Friday, 10 June 2016

And They Live in Jersey... Ray Noble













Love is the sweetest thing
What else on earth could ever bring
Such happiness to ev'rything
As Love's old story.
- Lyrics and Music - Ray Noble


Raymond Stanley "Ray" Noble (17 December 1903 – 3 April 1978) was an English bandleader, composer, arranger, radio comedian, and actor.

Noble wrote both lyrics and music for many popular songs during the British dance band era known as the "Golden Age of British music", notably for his longtime friend and associate Al Bowlly, including "Love Is The Sweetest Thing", "Cherokee", "The Touch of Your Lips", "I Hadn't Anyone Till You", "Isle of Capri", and his signature tune, "The Very Thought of You". He also wrote with others - Goodnight, sweetheart" - was written in 1931 by the song-writing team of Ray Noble Jimmy Campbell and Reg Connelly.

Noble also played a radio comedian opposite American ventriloquist Edgar Bergen's stage act of Mortimer Snerd and Charlie McCarthy, and American comedy duo Burns and Allen, later transferring these roles from radio to TV and popular films.

Briefly he was in Jersey, arriving in the late 1960s, and hence was the subject of this Jersey Topic Article.

In March 1978 he flew to London for treatment of cancer, and later died of the disease at a London hospital.

And They Live in Jersey...
By Pat Hall, Jersey Topic 1967


Recently back from a long stay in the United States is the celebrated composer, Mr. Ray Noble.

When I met him I found it difficult to believe that this tall, slim and incredibly youthful-looking man was writing songs at the same time as Cole Porter, George Gershwin and Irving Berlin.

His pre-war hits-The Very Thought of You; Lore is the Sweetest Thing; Goodnight Sweetheart; one could go on naming these evergreens which have lived through three decades and are still bringing royalties.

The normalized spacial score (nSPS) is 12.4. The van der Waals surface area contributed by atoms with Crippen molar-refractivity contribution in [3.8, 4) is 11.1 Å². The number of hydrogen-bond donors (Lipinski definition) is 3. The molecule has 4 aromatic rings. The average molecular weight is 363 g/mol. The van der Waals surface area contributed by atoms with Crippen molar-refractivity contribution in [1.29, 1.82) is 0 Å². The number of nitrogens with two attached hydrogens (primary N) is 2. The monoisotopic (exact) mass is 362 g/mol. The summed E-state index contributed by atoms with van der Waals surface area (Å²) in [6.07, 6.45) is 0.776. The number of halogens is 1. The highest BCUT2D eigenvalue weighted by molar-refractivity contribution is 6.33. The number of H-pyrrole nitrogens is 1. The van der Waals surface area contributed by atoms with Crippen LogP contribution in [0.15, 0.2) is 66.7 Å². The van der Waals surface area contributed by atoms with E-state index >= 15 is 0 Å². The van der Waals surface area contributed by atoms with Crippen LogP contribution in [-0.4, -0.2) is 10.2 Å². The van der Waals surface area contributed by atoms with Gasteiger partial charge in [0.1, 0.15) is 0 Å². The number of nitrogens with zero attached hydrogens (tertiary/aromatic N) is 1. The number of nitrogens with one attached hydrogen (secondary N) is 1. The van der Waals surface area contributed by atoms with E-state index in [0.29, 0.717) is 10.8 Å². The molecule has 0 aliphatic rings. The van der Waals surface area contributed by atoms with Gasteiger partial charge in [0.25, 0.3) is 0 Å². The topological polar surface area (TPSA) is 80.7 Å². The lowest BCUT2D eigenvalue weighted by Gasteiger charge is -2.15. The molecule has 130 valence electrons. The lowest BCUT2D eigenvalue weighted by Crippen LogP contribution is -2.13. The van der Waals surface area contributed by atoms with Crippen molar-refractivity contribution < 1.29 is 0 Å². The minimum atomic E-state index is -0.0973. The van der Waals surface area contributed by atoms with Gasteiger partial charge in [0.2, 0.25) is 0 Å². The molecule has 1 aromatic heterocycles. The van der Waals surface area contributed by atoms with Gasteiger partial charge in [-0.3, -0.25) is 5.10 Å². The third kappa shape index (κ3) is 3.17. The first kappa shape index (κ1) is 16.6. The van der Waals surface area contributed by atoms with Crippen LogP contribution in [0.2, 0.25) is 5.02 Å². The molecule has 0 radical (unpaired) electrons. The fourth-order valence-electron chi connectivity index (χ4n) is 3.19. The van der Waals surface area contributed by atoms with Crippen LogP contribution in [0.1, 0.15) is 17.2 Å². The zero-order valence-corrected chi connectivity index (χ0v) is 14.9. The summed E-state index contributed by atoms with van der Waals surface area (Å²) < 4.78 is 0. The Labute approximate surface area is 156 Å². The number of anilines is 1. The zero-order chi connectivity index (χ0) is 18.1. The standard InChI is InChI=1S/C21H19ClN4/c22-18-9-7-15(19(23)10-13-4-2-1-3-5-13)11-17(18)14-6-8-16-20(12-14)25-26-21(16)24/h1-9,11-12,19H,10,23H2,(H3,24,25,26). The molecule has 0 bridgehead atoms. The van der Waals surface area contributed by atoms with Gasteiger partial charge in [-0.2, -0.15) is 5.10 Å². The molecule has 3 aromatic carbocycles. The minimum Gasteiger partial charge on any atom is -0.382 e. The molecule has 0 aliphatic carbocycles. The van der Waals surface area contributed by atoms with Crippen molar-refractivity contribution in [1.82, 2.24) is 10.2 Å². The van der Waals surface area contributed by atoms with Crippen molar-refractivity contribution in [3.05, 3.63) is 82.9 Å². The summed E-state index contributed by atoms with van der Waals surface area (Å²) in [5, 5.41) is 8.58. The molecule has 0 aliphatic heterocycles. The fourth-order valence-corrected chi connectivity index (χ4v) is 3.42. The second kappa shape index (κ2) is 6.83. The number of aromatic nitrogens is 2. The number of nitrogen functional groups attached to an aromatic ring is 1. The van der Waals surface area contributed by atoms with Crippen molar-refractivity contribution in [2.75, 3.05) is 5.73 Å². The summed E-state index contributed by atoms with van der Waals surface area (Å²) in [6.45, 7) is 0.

I wondered why that era was so rich in composers of such graspable and lovely melodies. In his short, sharp, almost staccato style of speaking, he told me it was simply that there was a market for them. It was an adult market because adults had the money to buy the records. There was no race to get into the Top Twenty and they were able to time the market adequately. Songs were plugged by being sprinkled generously but judiciously to the public.

Nowadays, so many more songs are recorded each week to meet the teenage market that their life is short and their death absolute.

All his life Ray Noble has been absorbed in music. He began his musical career as orchestrator for a London musical publisher. His first job as conductor was given him by H.M.V. (now E.M.I.) to conduct their house-band. He took over from Carroll Gibbons, and under the name of the New Mayfair Dance Orchestra he made many recordings.

Had he ever considered writing musicals? "I was always so busy orchestrating, recording and broadcasting that I never had the time to get together with a lyric writer," he said.

In the United States, where he formed his own dance band, he employed, as 2nd trombone, a young man named Glenn Miller, who composed a number which they all referred to as just "Glenn's Tune." This later became the signature tune of the ill-fated Glenn Miller when he formed his own hand.

Claude Thornhill composed the signature tune of his orchestra while he was a pianist with the Ray Noble band, and this too, became "Claude's tune" on their music sheet. Another nameless tune on their music sheet was 170, which Ray Noble wrote because he wanted more music in a certain tempo in his repertoire. It was not until several years later on his return to London, that words were put to the song which became Cherokee.

Mr. and Mrs. Noble, who have many friends here, were frequent visitors to the island before they came to live here about ten years ago.

I could not resist asking him what he thought of the Beatles. "As a musician, I don't'' was his quick businesslike retort. "But don't think me unkind. I recognise them as entertainers who were smart enough to recognise and exploit the market. They are most successful performers and real professionals-but not musicians."

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